This study compared the effectiveness of an anterior repositioning device, the Silent Nite®, to two new treatments in their ability to stop/reduce snoring. Comfort and side effects of each treatment were also evaluated.

Twenty-three subjects, in good medical condition along with their spouse/partner participated in the five-week study. A disposable sleep apnea screener, SleepStrip,™ was used to select only non-sleep apnea patients. The treatments tested were: (1) Silent Nite® (control - Treatment A), (2) Loma Linda Appliance (Treatment B), and (3) Snore Tape (Treatment C). Each participant received all three treatments separated by a one week "wash-out" period of no treatments. The subjects and their spouse/partner completed a questionnaire at the beginning of the study and following each week of treatment. The data were statistically analyzed using a non-parametric technique at the significance level α = 0.05 to detect significant differences in the effectiveness among the three treatments.

Overall treatment results showed no statistically significant difference among all three treatments (p=0.6657). According to the spouse/partner, 78.26% (18), 52.17% (12), and 73.91% (17) reported Treatment A, Treatment B, and Treatment C respectively, stopped/reduced the patient's snoring. This indicated a statistically significant difference between Treatment A and Treatment B (p=0.0213), but not between Treatment A and Treatment C (p=0.3018) or Treatment B and Treatment C (p=0.3323). However, according to the patient, 65.23% (15), 43.48% (10), and 47.83% (11) reported that Treatment A, Treatment B, and Treatment C respectively, stopped/reduced their snoring. These values were not statistically significantly different (p=0.5558).

Overall side effects resulting from Treatment A were signficantly greater than Treatment C (p=0.0135). Treatment A caused significantly greater tooth discomfort (p=0.0005), occlusal changes (p=0.0013), TMJ pain (p=0.0063), and TMJ noises (p=0.0361) than Treatment C.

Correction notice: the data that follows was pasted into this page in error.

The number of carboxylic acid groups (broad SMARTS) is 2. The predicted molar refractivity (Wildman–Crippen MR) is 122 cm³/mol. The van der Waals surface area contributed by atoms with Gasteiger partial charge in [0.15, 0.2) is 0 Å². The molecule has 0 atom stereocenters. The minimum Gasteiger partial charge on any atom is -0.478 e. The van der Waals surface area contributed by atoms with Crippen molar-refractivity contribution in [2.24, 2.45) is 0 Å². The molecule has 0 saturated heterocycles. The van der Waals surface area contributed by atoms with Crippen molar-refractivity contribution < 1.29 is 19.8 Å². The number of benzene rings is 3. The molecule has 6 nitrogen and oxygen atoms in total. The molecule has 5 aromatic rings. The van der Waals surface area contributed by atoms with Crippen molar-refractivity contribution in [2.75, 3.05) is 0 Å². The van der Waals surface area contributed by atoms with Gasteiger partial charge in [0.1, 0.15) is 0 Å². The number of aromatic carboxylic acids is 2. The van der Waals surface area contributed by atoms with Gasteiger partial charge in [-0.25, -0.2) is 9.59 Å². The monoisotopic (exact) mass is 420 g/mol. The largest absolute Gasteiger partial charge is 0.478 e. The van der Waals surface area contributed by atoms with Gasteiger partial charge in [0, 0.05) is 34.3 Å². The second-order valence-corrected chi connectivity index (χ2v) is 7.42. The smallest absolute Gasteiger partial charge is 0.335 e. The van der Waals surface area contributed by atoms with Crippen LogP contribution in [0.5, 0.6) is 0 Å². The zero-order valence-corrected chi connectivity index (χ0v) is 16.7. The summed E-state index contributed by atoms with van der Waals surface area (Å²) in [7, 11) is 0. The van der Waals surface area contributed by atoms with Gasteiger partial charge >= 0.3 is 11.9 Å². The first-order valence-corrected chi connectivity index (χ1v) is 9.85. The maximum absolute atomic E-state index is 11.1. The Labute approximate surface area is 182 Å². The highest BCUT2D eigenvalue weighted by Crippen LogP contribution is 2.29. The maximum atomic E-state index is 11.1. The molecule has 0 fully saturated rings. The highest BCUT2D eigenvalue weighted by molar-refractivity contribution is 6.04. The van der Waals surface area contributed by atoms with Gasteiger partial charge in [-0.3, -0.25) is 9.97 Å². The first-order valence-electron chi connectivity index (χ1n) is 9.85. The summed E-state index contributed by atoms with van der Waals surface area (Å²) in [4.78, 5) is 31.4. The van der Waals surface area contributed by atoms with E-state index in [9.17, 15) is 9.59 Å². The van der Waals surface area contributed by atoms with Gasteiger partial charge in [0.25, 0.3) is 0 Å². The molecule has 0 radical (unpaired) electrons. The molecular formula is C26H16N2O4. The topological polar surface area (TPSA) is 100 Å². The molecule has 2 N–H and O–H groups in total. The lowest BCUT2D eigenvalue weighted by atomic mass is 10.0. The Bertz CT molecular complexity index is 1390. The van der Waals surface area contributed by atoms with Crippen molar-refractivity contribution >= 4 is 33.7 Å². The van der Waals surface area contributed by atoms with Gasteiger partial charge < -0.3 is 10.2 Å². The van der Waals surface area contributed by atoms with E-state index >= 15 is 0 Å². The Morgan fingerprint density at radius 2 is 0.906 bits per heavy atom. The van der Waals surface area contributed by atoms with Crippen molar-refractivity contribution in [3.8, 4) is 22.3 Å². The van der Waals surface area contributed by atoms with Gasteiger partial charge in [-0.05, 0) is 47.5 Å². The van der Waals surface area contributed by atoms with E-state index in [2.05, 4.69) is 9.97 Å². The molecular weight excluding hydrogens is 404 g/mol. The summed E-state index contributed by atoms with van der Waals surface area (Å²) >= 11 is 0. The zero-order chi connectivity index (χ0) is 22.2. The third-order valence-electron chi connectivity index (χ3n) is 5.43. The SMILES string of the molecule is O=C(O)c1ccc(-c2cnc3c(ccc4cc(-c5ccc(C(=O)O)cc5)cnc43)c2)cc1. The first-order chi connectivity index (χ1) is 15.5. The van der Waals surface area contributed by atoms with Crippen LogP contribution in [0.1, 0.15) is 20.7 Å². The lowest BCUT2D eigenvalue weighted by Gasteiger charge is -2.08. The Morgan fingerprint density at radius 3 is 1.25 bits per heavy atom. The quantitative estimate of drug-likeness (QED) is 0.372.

Sleep habits (p=0.2382) and compliance with the instructions given at the start of the study (p=0.3942) were not statistically different for all treatment methods.

Despite the small sample size, the spouse/partner found the Silent Nite and the Snore Tape (patent pending) to be equally effective in reducing/stopping snoring. However, the patients found the Snore Tape (patent pending) to be more comfortable, have fewer side effects, and may be more cost-effective.

LLU Discipline





Graduate School

First Advisor

Wayne V. Campagni

Second Advisor

Guillermo Bernal

Third Advisor

Jay Kim

Fourth Advisor

Carlos A. Munoz-Viveros

Fifth Advisor

W. Patrick Naylor

Degree Name

Master of Science (MS)

Degree Level


Year Degree Awarded


Date (Title Page)




Library of Congress/MESH Subject Headings

Snoring -- therapy; Sleep Apnea Syndromes; Sleep Disorders



Page Count

ix; 79

Digital Format


Digital Publisher

Loma Linda University Libraries

Usage Rights

This title appears here courtesy of the author, who has granted Loma Linda University a limited, non-exclusive right to make this publication available to the public. The author retains all other copyrights.


Loma Linda University Electronic Theses and Dissertations

Collection Website



Loma Linda University. Del E. Webb Memorial Library. University Archives